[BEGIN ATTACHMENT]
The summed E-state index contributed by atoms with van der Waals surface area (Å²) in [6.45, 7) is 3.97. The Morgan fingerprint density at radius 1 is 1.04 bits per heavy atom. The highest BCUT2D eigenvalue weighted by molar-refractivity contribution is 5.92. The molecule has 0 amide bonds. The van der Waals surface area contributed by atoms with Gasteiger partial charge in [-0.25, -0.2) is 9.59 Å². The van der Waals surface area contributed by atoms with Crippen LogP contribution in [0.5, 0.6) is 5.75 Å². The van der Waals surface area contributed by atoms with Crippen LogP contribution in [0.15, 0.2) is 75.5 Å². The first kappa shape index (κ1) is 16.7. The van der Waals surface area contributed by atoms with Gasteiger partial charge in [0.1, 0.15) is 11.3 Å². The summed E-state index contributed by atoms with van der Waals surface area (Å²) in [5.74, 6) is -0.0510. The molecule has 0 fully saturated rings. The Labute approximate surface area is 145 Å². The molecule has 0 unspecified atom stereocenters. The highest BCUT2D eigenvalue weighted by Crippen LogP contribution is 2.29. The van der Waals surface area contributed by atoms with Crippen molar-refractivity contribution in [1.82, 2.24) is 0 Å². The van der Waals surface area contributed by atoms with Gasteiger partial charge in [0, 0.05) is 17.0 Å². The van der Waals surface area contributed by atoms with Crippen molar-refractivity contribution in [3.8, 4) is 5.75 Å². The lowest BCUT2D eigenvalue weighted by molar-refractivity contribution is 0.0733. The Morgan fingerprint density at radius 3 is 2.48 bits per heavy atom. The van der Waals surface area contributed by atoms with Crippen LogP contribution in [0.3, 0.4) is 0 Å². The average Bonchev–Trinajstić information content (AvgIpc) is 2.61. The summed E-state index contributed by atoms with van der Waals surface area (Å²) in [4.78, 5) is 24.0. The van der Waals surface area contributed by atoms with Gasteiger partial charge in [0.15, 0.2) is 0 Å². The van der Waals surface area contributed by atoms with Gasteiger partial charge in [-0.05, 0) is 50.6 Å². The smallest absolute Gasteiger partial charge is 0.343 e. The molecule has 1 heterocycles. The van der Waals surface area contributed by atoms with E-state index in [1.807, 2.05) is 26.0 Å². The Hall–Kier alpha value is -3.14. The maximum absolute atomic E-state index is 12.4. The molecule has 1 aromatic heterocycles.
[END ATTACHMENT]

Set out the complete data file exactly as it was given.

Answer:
The summed E-state index contributed by atoms with van der Waals surface area (Å²) in [6.45, 7) is 3.97. The Morgan fingerprint density at radius 1 is 1.04 bits per heavy atom. The highest BCUT2D eigenvalue weighted by molar-refractivity contribution is 5.92. The molecule has 0 amide bonds. The van der Waals surface area contributed by atoms with Gasteiger partial charge in [-0.25, -0.2) is 9.59 Å². The van der Waals surface area contributed by atoms with Crippen LogP contribution in [0.5, 0.6) is 5.75 Å². The van der Waals surface area contributed by atoms with Crippen LogP contribution in [0.15, 0.2) is 75.5 Å². The first kappa shape index (κ1) is 16.7. The van der Waals surface area contributed by atoms with Gasteiger partial charge in [0.1, 0.15) is 11.3 Å². The summed E-state index contributed by atoms with van der Waals surface area (Å²) in [5.74, 6) is -0.0510. The molecule has 0 fully saturated rings. The Labute approximate surface area is 145 Å². The molecule has 0 unspecified atom stereocenters. The highest BCUT2D eigenvalue weighted by Crippen LogP contribution is 2.29. The van der Waals surface area contributed by atoms with Crippen molar-refractivity contribution in [1.82, 2.24) is 0 Å². The van der Waals surface area contributed by atoms with Gasteiger partial charge in [0, 0.05) is 17.0 Å². The van der Waals surface area contributed by atoms with Crippen molar-refractivity contribution in [3.8, 4) is 5.75 Å². The lowest BCUT2D eigenvalue weighted by molar-refractivity contribution is 0.0733. The Morgan fingerprint density at radius 3 is 2.48 bits per heavy atom. The van der Waals surface area contributed by atoms with Crippen LogP contribution in [0.3, 0.4) is 0 Å². The average Bonchev–Trinajstić information content (AvgIpc) is 2.61. The summed E-state index contributed by atoms with van der Waals surface area (Å²) in [4.78, 5) is 24.0. The van der Waals surface area contributed by atoms with Gasteiger partial charge in [0.15, 0.2) is 0 Å². The van der Waals surface area contributed by atoms with Gasteiger partial charge in [-0.05, 0) is 50.6 Å². The smallest absolute Gasteiger partial charge is 0.343 e. The molecule has 1 heterocycles. The van der Waals surface area contributed by atoms with E-state index in [1.807, 2.05) is 26.0 Å². The Hall–Kier alpha value is -3.14. The maximum absolute atomic E-state index is 12.4. The molecule has 1 aromatic heterocycles.